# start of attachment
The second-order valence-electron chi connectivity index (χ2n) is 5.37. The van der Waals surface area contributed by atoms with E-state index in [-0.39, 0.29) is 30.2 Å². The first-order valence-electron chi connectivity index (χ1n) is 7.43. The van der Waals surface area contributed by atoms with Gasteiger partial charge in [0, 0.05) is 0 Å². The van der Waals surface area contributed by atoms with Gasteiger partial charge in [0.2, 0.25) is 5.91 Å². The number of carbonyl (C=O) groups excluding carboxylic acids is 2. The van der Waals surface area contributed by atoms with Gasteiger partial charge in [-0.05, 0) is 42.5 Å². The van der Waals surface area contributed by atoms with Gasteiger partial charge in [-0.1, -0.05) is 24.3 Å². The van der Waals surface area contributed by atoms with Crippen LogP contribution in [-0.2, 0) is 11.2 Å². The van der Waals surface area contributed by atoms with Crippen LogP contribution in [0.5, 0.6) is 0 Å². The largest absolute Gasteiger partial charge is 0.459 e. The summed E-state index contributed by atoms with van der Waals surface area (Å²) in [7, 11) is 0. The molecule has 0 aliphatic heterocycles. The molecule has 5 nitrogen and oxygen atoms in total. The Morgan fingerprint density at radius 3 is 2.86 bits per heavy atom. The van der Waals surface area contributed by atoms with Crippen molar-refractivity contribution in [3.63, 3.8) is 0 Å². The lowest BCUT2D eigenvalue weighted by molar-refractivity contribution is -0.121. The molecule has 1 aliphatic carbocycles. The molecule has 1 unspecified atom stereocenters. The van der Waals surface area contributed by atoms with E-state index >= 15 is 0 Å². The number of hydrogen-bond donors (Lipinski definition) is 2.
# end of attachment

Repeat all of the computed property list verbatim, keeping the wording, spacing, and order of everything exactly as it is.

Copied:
The second-order valence-electron chi connectivity index (χ2n) is 5.37. The van der Waals surface area contributed by atoms with E-state index in [-0.39, 0.29) is 30.2 Å². The first-order valence-electron chi connectivity index (χ1n) is 7.43. The van der Waals surface area contributed by atoms with Gasteiger partial charge in [0, 0.05) is 0 Å². The van der Waals surface area contributed by atoms with Gasteiger partial charge in [0.2, 0.25) is 5.91 Å². The number of carbonyl (C=O) groups excluding carboxylic acids is 2. The van der Waals surface area contributed by atoms with Gasteiger partial charge in [-0.05, 0) is 42.5 Å². The van der Waals surface area contributed by atoms with Gasteiger partial charge in [-0.1, -0.05) is 24.3 Å². The van der Waals surface area contributed by atoms with Crippen LogP contribution in [-0.2, 0) is 11.2 Å². The van der Waals surface area contributed by atoms with Crippen LogP contribution in [0.5, 0.6) is 0 Å². The largest absolute Gasteiger partial charge is 0.459 e. The summed E-state index contributed by atoms with van der Waals surface area (Å²) in [7, 11) is 0. The molecule has 0 aliphatic heterocycles. The molecule has 5 nitrogen and oxygen atoms in total. The Morgan fingerprint density at radius 3 is 2.86 bits per heavy atom. The van der Waals surface area contributed by atoms with Crippen molar-refractivity contribution in [3.63, 3.8) is 0 Å². The lowest BCUT2D eigenvalue weighted by molar-refractivity contribution is -0.121. The molecule has 1 aliphatic carbocycles. The molecule has 1 unspecified atom stereocenters. The van der Waals surface area contributed by atoms with E-state index >= 15 is 0 Å². The number of hydrogen-bond donors (Lipinski definition) is 2.